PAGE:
Written by: Leonard Parker | Solar News | 17th June
Scientists from ITMO University and Moscow Institute of Physics and Technology (MIPT) have proven that small objects, just like big ones, are capable of perfect light absorption. The results of this research will be helpful in the development of new technologies for wireless transfer of energy and data. The paper was published in Laser and Photonics Reviews.
Light can interact with matter in a variety of ways: it can refract, dissipate, or be absorbed by it. Usually, all three processes occur simultaneously. In most cases, that is not an issue. But there are scientific fields where materials need to absorb all of the light. For instance, every photon that is refracted off the surface of a solar cell lowers a solar power plant's efficiency rate.
"A light wave consists of light particles - photons. Every time it falls onto a "dark," or non-transparent material, such as carbon, a dye, or an asphalt road, it loses some of its energy. Only a certain fraction of the photons is converted into heat energy, while the rest is refracted, dissipated, or passes through the absorbing matter," says MIPT researcher Denis Baranov.
Scientists around the world are trying to minimize the number of these lost photons, or, ideally, reduce it to zero. Earlier on, researchers succeeded in demonstrating the phenomenon of perfect absorption in large bodies of matter that were several times the size of a light beam. But the question remained unsolved of whether the same was possible for miniature objects. Researchers from ITMO and MIPT have become the first to calculate the properties of a small object that could completely absorb all incidental light.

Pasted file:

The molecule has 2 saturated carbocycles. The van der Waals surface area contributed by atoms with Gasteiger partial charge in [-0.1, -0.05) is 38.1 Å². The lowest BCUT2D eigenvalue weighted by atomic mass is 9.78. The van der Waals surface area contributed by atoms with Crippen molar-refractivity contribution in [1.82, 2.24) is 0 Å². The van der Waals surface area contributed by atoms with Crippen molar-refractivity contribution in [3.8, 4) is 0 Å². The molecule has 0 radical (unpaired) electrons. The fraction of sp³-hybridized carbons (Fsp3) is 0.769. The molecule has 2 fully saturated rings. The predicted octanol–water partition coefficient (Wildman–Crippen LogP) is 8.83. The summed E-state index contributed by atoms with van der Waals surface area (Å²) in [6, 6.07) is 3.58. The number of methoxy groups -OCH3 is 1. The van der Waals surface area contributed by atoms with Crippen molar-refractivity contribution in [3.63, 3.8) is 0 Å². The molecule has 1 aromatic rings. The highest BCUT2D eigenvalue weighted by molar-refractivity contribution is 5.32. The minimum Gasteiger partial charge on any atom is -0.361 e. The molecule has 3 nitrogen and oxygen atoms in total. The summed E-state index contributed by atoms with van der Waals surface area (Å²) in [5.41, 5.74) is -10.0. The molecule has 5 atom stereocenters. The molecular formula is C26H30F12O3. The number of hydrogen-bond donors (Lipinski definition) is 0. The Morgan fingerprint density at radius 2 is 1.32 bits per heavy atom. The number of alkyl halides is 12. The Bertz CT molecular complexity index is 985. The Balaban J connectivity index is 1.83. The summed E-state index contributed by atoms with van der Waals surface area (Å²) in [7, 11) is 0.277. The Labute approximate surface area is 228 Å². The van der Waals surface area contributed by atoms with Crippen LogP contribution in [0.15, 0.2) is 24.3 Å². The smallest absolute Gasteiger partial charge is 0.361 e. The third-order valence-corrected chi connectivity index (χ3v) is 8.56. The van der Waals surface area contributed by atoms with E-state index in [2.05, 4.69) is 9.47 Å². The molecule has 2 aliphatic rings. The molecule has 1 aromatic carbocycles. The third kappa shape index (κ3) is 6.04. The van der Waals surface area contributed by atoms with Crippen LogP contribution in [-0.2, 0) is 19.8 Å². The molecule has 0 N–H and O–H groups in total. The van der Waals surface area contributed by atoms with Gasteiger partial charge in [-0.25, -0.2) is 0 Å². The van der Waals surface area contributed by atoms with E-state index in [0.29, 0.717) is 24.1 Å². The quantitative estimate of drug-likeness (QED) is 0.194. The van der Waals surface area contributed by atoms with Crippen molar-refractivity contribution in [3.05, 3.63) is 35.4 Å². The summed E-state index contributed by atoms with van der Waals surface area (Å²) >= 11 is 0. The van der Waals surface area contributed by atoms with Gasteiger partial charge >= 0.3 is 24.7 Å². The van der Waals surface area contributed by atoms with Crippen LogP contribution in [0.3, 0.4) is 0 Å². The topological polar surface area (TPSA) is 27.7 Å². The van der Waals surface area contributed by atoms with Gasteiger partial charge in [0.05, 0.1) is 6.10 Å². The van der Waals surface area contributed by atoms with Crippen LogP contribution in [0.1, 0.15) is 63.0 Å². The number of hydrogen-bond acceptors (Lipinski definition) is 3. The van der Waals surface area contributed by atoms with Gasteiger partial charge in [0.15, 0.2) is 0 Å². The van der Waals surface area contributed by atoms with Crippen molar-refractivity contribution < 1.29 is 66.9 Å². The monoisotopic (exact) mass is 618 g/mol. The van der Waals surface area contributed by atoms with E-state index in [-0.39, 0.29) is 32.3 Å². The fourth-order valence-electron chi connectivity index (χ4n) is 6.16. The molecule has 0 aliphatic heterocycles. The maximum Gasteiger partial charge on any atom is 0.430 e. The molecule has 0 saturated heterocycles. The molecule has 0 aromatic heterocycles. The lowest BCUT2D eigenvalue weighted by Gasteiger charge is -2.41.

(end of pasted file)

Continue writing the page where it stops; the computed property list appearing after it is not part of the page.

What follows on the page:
"In the course of our calculations, we succeeded in reducing this complex analytical task to a simpler one - a Fredholm integral equation of the second kind. Having solved it, we found the idea combination of particle and light properties that would ensure perfect absorption at the nanoscale. Importantly, this combination works well at the nanoscale as well as in objects the size of a battery for a phone or a laptop," explains Alexey Proskurin, a PhD student at ITMO University.
"Absorption of electromagnetic energy is at the heart of many modern devices. Reducing the size of the absorbers will make the devices themselves much smaller. We hope that the results of this research will be useful in the creation of compact microwave and optical antennas, as well as efficient wireless energy transfer devices," concludes Andrey Bogdanov, an associate professor at ITMO University.
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